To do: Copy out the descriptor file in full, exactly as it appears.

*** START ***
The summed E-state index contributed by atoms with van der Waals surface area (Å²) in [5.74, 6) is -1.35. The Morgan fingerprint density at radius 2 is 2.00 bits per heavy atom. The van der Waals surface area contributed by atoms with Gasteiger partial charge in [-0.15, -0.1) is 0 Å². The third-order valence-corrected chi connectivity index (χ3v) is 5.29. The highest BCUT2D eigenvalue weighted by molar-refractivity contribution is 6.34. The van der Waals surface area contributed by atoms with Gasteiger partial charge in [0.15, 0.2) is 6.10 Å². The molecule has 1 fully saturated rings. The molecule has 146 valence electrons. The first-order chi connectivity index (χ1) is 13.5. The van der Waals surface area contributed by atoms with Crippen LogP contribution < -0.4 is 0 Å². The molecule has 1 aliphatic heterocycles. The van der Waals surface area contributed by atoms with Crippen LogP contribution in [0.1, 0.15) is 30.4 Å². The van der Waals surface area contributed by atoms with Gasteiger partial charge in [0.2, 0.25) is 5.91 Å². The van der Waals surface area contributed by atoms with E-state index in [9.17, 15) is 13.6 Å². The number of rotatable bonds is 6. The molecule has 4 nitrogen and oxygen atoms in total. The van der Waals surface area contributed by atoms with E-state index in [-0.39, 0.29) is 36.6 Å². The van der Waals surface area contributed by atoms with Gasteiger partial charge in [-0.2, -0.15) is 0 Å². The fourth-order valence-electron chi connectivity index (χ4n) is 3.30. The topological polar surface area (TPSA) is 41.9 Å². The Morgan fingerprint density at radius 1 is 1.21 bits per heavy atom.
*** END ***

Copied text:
The summed E-state index contributed by atoms with van der Waals surface area (Å²) in [5.74, 6) is -1.35. The Morgan fingerprint density at radius 2 is 2.00 bits per heavy atom. The van der Waals surface area contributed by atoms with Gasteiger partial charge in [-0.15, -0.1) is 0 Å². The third-order valence-corrected chi connectivity index (χ3v) is 5.29. The highest BCUT2D eigenvalue weighted by molar-refractivity contribution is 6.34. The van der Waals surface area contributed by atoms with Gasteiger partial charge in [0.15, 0.2) is 6.10 Å². The molecule has 1 fully saturated rings. The molecule has 146 valence electrons. The first-order chi connectivity index (χ1) is 13.5. The van der Waals surface area contributed by atoms with Crippen LogP contribution < -0.4 is 0 Å². The molecule has 1 aliphatic heterocycles. The van der Waals surface area contributed by atoms with Crippen LogP contribution in [0.1, 0.15) is 30.4 Å². The van der Waals surface area contributed by atoms with Gasteiger partial charge in [0.2, 0.25) is 5.91 Å². The van der Waals surface area contributed by atoms with E-state index in [9.17, 15) is 13.6 Å². The number of rotatable bonds is 6. The molecule has 4 nitrogen and oxygen atoms in total. The van der Waals surface area contributed by atoms with E-state index in [-0.39, 0.29) is 36.6 Å². The van der Waals surface area contributed by atoms with Gasteiger partial charge in [-0.2, -0.15) is 0 Å². The fourth-order valence-electron chi connectivity index (χ4n) is 3.30. The topological polar surface area (TPSA) is 41.9 Å². The Morgan fingerprint density at radius 1 is 1.21 bits per heavy atom.